11 Jul June Market Commentary
Monthly Economic & Investment Market Commentary
We are now five years on from the announcement by investment bank Bear Stearns that redemptions on two of its hedge funds were frozen, and that there was “very little value”(1) remaining for investors. Shares in Bear Stearns fell almost 99% from the record high in January 2007 to the sale price of $2 when Merrill Lynch took over the failed company in March 2008. The problems in those two hedge funds, which invested in mortgage securities, mark the start of what we now know as the GFC – the Global Financial Crisis. At the time we were assured that these were isolated problems and there was no contagion risk to the broader economy or other investment markets; assurances we now know were wildly inaccurate.
Five years on and the world is still trying to deal with the fallout from these problems, and much as we wish it were otherwise, it would appear likely we will still be writing about this topic for many years to come. The process of restoring balance in the world is extraordinarily complex, but one which ultimately comes down to Jonathan Pain’s succinct summation, which we have shared with you previously:
- Submerging nations will spend less and save more;
- Emerging nations will spend more and save less
- Yes, it is as simple as that.
A government has the power to levy taxes to fund spending programs, and so intuitively it follows that when a country needs to reduce its indebtedness, it should spend less and increase taxes. Proponents of austerity programs have been insisting on this approach, though it must be said in several notable cases there is a much greater emphasis placed on spending cuts than on tax increases.
One of the first to accept austerity measures were the Irish, and so we start our regional review with a look at the current state of the Irish economy.
Ireland was known as the Celtic Tiger for more than a decade heading in to the crisis in 2008. The Irish economy was held out as an example of all the benefits that could flow from embracing European integration, and enjoyed very strong growth as the chart above shows.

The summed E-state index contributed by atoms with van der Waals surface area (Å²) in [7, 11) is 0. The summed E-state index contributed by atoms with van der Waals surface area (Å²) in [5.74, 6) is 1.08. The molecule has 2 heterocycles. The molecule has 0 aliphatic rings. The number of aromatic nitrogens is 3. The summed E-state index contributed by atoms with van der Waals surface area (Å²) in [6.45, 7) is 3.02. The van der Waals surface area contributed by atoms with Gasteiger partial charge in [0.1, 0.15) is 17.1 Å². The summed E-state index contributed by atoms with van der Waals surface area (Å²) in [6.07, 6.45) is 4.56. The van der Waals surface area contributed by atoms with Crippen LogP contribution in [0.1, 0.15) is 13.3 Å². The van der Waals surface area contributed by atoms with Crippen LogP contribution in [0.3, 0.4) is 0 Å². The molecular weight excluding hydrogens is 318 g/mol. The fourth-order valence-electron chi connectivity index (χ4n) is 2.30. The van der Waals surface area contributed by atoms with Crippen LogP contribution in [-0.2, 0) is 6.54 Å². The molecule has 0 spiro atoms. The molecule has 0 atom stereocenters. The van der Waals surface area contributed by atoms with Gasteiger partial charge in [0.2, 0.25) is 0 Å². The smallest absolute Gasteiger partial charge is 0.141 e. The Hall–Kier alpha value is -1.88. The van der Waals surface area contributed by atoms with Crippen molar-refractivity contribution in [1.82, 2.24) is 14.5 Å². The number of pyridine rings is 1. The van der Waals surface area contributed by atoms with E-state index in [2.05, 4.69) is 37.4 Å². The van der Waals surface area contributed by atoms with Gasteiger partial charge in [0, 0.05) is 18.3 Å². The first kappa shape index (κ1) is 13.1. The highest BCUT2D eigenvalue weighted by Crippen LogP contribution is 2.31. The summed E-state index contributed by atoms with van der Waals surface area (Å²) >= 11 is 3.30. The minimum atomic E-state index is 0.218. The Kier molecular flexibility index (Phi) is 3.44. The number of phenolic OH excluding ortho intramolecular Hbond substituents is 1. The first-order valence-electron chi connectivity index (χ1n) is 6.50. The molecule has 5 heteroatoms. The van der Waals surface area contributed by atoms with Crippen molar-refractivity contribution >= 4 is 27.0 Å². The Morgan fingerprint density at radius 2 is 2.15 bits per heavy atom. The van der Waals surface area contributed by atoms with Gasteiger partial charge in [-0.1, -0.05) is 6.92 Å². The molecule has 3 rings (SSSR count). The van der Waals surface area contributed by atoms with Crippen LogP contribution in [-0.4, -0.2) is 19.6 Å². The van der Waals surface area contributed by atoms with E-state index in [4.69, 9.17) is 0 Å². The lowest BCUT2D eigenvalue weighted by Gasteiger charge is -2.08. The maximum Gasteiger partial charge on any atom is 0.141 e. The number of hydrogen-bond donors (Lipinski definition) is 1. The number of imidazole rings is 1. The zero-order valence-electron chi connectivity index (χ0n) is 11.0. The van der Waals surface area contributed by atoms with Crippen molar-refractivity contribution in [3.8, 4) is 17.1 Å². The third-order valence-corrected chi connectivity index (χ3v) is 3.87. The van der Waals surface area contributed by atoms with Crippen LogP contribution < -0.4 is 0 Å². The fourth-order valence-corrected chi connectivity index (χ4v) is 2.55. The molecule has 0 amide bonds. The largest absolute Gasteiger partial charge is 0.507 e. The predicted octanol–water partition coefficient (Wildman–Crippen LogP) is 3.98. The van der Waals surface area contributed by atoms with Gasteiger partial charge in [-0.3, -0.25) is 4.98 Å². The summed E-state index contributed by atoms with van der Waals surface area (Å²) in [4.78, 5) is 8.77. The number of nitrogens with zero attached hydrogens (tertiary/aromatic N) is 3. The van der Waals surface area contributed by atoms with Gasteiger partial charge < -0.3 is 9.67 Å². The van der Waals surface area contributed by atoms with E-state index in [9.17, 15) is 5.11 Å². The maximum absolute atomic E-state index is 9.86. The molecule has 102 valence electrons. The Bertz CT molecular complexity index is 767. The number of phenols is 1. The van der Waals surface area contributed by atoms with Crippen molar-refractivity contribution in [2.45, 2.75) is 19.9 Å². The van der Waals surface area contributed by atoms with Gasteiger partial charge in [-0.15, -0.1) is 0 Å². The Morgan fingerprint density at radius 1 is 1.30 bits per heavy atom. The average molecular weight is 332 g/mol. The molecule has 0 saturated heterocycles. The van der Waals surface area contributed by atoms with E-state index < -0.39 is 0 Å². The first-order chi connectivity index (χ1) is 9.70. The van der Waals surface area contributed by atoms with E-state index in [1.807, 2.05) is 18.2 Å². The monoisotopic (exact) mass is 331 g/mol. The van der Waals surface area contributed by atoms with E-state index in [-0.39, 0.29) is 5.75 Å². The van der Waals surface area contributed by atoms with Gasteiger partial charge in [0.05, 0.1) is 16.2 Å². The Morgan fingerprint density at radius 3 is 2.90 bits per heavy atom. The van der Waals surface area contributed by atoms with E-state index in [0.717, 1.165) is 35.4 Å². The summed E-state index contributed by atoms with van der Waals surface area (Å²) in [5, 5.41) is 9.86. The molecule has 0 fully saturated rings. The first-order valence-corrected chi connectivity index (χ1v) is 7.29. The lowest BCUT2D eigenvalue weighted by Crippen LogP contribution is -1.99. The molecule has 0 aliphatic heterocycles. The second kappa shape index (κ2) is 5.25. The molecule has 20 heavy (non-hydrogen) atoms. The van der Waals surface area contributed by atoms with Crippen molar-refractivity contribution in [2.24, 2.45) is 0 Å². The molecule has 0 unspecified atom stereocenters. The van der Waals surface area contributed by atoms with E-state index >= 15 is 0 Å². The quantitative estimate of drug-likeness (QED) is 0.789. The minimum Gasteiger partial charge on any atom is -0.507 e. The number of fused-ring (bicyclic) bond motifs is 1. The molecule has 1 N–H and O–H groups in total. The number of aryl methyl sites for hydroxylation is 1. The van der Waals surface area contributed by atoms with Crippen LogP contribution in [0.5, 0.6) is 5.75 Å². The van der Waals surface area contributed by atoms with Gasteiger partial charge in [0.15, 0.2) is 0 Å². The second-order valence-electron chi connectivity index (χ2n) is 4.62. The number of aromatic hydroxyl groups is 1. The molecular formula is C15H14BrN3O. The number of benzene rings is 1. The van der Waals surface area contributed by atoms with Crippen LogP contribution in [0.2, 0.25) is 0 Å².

Unfortunately much of the growth was illusory, and based on what was subsequently shown to be increasingly reckless lending by a handful of banks. The sharp contraction that started in 2008, and from which they are yet to recover, shows up clearly in the chart above.
Over the ensuing years a range of measures were enacted, which led to the Irish government taking on increasing debt as a result, and in turn requiring their own bailout from Europe. However, the Europeans demanded austerity measures from the Irish before making rescue funds available.
In their Medium Term Fiscal Statement(2) released late last year, the Irish Government speaks of these measures serving to “arrest the rise in the debt/GDP ratio” which is expected to peak at more than 120% of GDP next year.
The Irish people have already felt the painful impact of several years of budget austerity measures, it has been reported that they consume 12% less now than they did in 2007. Unfortunately, they face many more years of spending less and saving more before balance in their economy is restored.
Facing such a contractionary domestic environment, it stands to reason that the Irish are looking towards exports to drive their recovery. The problem is more than 40% of Ireland‟s exports are to the United States and the United Kingdom, two more countries where there will be less spending and more saving.